You would think in the 21st century's new dawn of epic political blunders, reckless incompetence and manipulative disregard for truth, courtesy of our beloved Administration, that protest music would be ripe for a comeback. Yet, surprisingly, that hasn't been the case, even though we desperately need it. At its best, populist art can put headlines into perspective as well as inspire us to make changes.
In the classic tradition of the masters of topical songwriting -- your Guthries, Dylans, Springsteens of the world -- Todd Snider brings his uniquely wry spin to this genre. With his eighth record, The Devil You Know, released earlier this year (and recently named one of 2006's best albums by Rolling Stone), he continues to sing rowdy, bittersweet tales of desperadoes, lost gypsy loves and hard-luck grifters on the run somehow surviving against the powers that be.
Snider's not-so-secret weapon in his singer/songwriter arsenal has always been his sense of humor. From his early folkie days of satirizing the influence of Grunge music with his first release, Songs for the Daily Planet in 1994, to his later comic stories in song, Snider loads each of his records with character-driven monologues soaked in his off-kilter wit and charm. Above everything else, he's a storyteller -- and one of the best.
Every night on tour, standing barefoot in torn denim and wearing his trademark floppy hobo hat onstage, he announces in his loopy drawl, "I've been driving around 18 years now making this shit up, singing it for anybody that'll listen.
Some of it's sad, some of it's funny and sometimes I'll go on for as long as 18 minutes between songs."
Imagine a more impish, slightly stoned, world-weary version of a guitar-plucking, tall-tale-spinning Huck Finn, and you start to get the picture.
He's always been a gypsy by nature, moving between Portland, Austin, Memphis and Nashville for the last 20 years. From his current Nashville home, he says, "I feel I have the religion of a gypsy. I mean, as much as it's based on being full of shit, this feels less full of it than some other religions, or maybe a more honest way of being full of shit. Gypsies became Christians like everyone else 'cause they didn't want no trouble, and sometimes that's why I feel like I'm one. I don't mean that with a negative slant either -- isn't that a good enough reason to be one?"
In the questing spirit of a true troubadour, Snider has always grappled with religious themes. "I was a Catholic altar boy, so I speak Catholic," he says. "But I'm trying to work that out by myself. We use words like 'faith' and 'belief' when we don't know for sure about God, and I almost don't care if there is one -- I'm still enjoying the conversation I have with him in mind. I just keep it to myself. His words can remind how so many of us substitute religion for spirituality."
On the album-closing "Happy New Year," he calls himself an "evangelical agnostic," which comes as close as any label can to summing him up. He declares, "If I have one small pothead Folk singer's opinion, it would be that religion starts off as personal belief, but it's turned into this thing we think we know. It's this certainty of religion that clearly plays a major part of the destruction in the world, and especially in the war we're in now."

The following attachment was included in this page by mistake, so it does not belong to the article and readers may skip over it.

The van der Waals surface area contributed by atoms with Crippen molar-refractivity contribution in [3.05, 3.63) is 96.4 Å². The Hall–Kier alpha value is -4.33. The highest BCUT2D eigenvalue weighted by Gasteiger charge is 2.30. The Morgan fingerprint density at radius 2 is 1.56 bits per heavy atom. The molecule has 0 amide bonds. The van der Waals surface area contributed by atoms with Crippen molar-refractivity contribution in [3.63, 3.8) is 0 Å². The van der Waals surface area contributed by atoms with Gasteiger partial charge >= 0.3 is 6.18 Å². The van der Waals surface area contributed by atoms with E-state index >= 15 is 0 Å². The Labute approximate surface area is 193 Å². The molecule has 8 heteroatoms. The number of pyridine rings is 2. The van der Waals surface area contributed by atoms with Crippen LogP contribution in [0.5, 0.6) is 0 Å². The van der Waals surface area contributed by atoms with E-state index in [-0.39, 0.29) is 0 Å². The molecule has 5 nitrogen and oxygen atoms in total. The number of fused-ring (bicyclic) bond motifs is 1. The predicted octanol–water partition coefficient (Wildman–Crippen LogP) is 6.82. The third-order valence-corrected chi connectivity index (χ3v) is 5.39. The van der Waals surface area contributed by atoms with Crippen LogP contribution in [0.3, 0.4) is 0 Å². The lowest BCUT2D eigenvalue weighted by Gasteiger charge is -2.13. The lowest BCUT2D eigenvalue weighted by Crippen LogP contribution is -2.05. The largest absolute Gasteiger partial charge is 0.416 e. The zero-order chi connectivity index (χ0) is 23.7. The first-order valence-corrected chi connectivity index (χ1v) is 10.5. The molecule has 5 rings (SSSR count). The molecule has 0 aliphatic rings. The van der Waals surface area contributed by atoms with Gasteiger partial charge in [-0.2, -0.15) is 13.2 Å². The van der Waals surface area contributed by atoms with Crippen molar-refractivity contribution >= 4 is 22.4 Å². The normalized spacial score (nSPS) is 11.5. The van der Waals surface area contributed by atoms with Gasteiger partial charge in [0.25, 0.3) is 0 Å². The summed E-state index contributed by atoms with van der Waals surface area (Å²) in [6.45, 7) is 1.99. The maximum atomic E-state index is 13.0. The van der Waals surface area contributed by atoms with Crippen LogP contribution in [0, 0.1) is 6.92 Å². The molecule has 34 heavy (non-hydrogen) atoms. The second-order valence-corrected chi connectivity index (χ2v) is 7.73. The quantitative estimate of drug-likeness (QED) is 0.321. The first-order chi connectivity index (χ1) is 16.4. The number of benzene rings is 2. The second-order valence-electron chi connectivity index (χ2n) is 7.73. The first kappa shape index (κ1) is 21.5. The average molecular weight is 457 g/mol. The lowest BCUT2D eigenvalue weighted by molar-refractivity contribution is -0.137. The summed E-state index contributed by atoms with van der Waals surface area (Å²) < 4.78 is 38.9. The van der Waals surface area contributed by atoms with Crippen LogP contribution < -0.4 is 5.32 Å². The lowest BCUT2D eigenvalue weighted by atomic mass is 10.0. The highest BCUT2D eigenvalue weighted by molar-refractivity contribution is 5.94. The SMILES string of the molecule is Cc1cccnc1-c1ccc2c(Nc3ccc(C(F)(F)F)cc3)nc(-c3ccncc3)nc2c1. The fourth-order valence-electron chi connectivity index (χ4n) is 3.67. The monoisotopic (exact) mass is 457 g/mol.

As the song's lyrics spool out, he sings, "We can't just kill what we don't understand/But I turn on the TV/And see that, oh yes, we can."
With our President arrogantly professing he has his own hotline to God and routinely imposing that phantom dialogue on the rest of us (such as telling us that God wants him to wage war on the heathens who don't believe in what he does, whether it's his agenda, his "morality" or the neo-con way), it's this kind of subject matter that renders Snider's material so relevant now.
"I love what Billy Joe Shaver says -- 'I don't think I'm better than anybody else, but I'm also as good as anybody,' " Snider says. "Though I feel comfortable sharing my opinion, I want to be real clear that I'm sharing it to learn and not to teach.
"I know what I'm talking about' is just not a truth, no matter whose mouth it's coming out of," he continues. "Look at Bob Dylan, probably my favorite person in the whole world, and I think he was hip to that at age 19 when others pressed him for answers and he refused to fall into that trap of certainty, of knowing it all. He was in search of some greater truth, always questioning in humble, noble ways."
The new song that specifically deals with Bush and the ever-increasing collateral damage inflicted by his policies and behavior is the lilting Country waltz "You Got Away with It." The lyrics focus on two spoiled frat brothers who grow up in the shadows of Camp David and Yale, drunk and privileged, dodging responsibility left and right, oblivious to the problems of those who live in the real world. Sound like anyone you know?
The song's low-key brilliance lies in its subtle, wicked satire of Bush without ever mentioning him by name. Rather than go on a literal, heavy-handed rant like Neil Young does on his recent album, Living With War, he chooses metaphor and spare but revealing imagery, the tools of a poet. This way the song won't be dated after Bush staggers from office. Plus, as serious as Snider can be in song, there's usually a joke or a goofy, deadpan look at the end of one.
In the end, he tips his tattered hat to fellow searchers in "Just Like Old Times": "Living out our own kind of American dream/Your goal was always the same as mine/We didn't want to throw a fishing line in that old mainstream."
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